Hebrews 10:24-25 "And let us consider how to stir up one another to love and good works, not neglecting to meet together, as is the habit of some, but encouraging one another, and all the more as you see the Day drawing near." (ESV)
As we anticipate the Lord's Day tomorrow, we would do well to give some thought to how to stir one another up. As you come to worship, how do you plan to be a blessing to those with whom you worship? Have you given it some thought?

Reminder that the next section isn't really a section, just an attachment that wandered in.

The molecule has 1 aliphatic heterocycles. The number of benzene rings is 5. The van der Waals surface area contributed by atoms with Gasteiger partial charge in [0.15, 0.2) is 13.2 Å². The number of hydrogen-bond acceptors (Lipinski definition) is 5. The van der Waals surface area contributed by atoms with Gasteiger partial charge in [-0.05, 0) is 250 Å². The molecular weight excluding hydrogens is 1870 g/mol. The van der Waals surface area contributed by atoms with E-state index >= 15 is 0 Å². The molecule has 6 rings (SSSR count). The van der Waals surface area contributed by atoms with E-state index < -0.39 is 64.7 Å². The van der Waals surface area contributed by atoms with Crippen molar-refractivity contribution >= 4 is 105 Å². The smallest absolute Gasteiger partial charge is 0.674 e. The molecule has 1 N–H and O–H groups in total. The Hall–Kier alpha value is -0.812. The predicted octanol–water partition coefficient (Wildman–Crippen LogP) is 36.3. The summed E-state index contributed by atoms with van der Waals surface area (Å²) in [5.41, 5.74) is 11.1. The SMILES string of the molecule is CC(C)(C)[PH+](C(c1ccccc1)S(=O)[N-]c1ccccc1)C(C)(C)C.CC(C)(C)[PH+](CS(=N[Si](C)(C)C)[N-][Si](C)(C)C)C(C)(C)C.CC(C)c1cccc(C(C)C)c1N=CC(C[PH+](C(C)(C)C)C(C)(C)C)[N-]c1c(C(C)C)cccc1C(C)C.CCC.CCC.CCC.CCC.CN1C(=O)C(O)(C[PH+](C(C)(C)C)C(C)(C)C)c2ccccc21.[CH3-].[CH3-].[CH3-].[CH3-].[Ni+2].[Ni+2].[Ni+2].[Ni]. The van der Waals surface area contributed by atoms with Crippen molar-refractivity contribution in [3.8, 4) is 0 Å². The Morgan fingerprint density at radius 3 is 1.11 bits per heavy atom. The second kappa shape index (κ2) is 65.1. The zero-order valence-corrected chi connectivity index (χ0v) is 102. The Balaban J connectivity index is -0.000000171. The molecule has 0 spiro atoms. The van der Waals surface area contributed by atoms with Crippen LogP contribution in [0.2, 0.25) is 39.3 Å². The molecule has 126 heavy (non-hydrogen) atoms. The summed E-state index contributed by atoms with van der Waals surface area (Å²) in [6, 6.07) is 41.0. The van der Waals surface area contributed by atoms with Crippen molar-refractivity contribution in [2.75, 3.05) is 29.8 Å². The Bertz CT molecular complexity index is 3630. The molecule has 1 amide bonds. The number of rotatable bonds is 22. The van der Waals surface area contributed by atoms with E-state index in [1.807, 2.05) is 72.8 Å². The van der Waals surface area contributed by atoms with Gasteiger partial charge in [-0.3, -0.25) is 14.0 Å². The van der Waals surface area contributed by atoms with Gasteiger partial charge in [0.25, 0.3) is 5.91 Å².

Here's a hymn that is also a prayer as we anticipate meeting with God in his house on his day with his people. This is from the Trinity Hymnal, #310 by Horatius Bonar.
Here, O my Lord, I see thee face to face;
When I quote Scripture In this blog, unless otherwise indicated, the quotations are usually from The ESV® Bible (The Holy Bible, English Standard Version®), copyright © 2001 by Crossway. Used by permission.